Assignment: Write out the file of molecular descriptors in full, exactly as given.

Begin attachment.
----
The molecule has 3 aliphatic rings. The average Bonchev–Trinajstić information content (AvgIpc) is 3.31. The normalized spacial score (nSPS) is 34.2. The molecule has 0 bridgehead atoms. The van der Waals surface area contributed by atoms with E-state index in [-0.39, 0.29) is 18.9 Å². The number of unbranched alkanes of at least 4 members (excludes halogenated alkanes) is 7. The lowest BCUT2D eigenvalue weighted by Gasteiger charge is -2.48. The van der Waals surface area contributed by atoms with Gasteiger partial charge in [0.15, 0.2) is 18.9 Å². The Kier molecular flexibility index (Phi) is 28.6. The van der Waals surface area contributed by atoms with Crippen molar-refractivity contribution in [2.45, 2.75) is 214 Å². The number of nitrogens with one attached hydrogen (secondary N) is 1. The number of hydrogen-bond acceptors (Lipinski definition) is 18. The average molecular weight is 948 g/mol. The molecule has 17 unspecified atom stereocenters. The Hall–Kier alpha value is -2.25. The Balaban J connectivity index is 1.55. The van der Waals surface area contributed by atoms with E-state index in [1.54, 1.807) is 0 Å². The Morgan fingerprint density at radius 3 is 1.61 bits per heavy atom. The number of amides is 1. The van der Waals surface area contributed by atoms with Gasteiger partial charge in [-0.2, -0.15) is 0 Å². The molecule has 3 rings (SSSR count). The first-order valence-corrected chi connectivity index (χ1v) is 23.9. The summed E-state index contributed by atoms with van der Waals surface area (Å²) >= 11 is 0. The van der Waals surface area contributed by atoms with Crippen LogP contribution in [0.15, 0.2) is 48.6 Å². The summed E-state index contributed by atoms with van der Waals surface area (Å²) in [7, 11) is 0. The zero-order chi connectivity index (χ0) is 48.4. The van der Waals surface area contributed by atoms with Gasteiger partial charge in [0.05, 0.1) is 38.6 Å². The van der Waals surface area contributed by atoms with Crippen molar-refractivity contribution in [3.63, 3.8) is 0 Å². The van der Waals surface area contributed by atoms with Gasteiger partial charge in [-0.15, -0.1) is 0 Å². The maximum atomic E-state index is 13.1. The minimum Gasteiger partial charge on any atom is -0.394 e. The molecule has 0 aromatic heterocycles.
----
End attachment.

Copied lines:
The molecule has 3 aliphatic rings. The average Bonchev–Trinajstić information content (AvgIpc) is 3.31. The normalized spacial score (nSPS) is 34.2. The molecule has 0 bridgehead atoms. The van der Waals surface area contributed by atoms with E-state index in [-0.39, 0.29) is 18.9 Å². The number of unbranched alkanes of at least 4 members (excludes halogenated alkanes) is 7. The lowest BCUT2D eigenvalue weighted by Gasteiger charge is -2.48. The van der Waals surface area contributed by atoms with Gasteiger partial charge in [0.15, 0.2) is 18.9 Å². The Kier molecular flexibility index (Phi) is 28.6. The van der Waals surface area contributed by atoms with Crippen molar-refractivity contribution in [2.45, 2.75) is 214 Å². The number of nitrogens with one attached hydrogen (secondary N) is 1. The number of hydrogen-bond acceptors (Lipinski definition) is 18. The average molecular weight is 948 g/mol. The molecule has 17 unspecified atom stereocenters. The Hall–Kier alpha value is -2.25. The Balaban J connectivity index is 1.55. The van der Waals surface area contributed by atoms with E-state index in [1.54, 1.807) is 0 Å². The Morgan fingerprint density at radius 3 is 1.61 bits per heavy atom. The number of amides is 1. The van der Waals surface area contributed by atoms with Gasteiger partial charge in [-0.2, -0.15) is 0 Å². The molecule has 3 rings (SSSR count). The first-order valence-corrected chi connectivity index (χ1v) is 23.9. The summed E-state index contributed by atoms with van der Waals surface area (Å²) >= 11 is 0. The van der Waals surface area contributed by atoms with Crippen LogP contribution in [0.15, 0.2) is 48.6 Å². The summed E-state index contributed by atoms with van der Waals surface area (Å²) in [7, 11) is 0. The zero-order chi connectivity index (χ0) is 48.4. The van der Waals surface area contributed by atoms with Gasteiger partial charge in [0.05, 0.1) is 38.6 Å². The van der Waals surface area contributed by atoms with Crippen molar-refractivity contribution in [3.63, 3.8) is 0 Å². The van der Waals surface area contributed by atoms with Gasteiger partial charge in [-0.15, -0.1) is 0 Å². The maximum atomic E-state index is 13.1. The minimum Gasteiger partial charge on any atom is -0.394 e. The molecule has 0 aromatic heterocycles.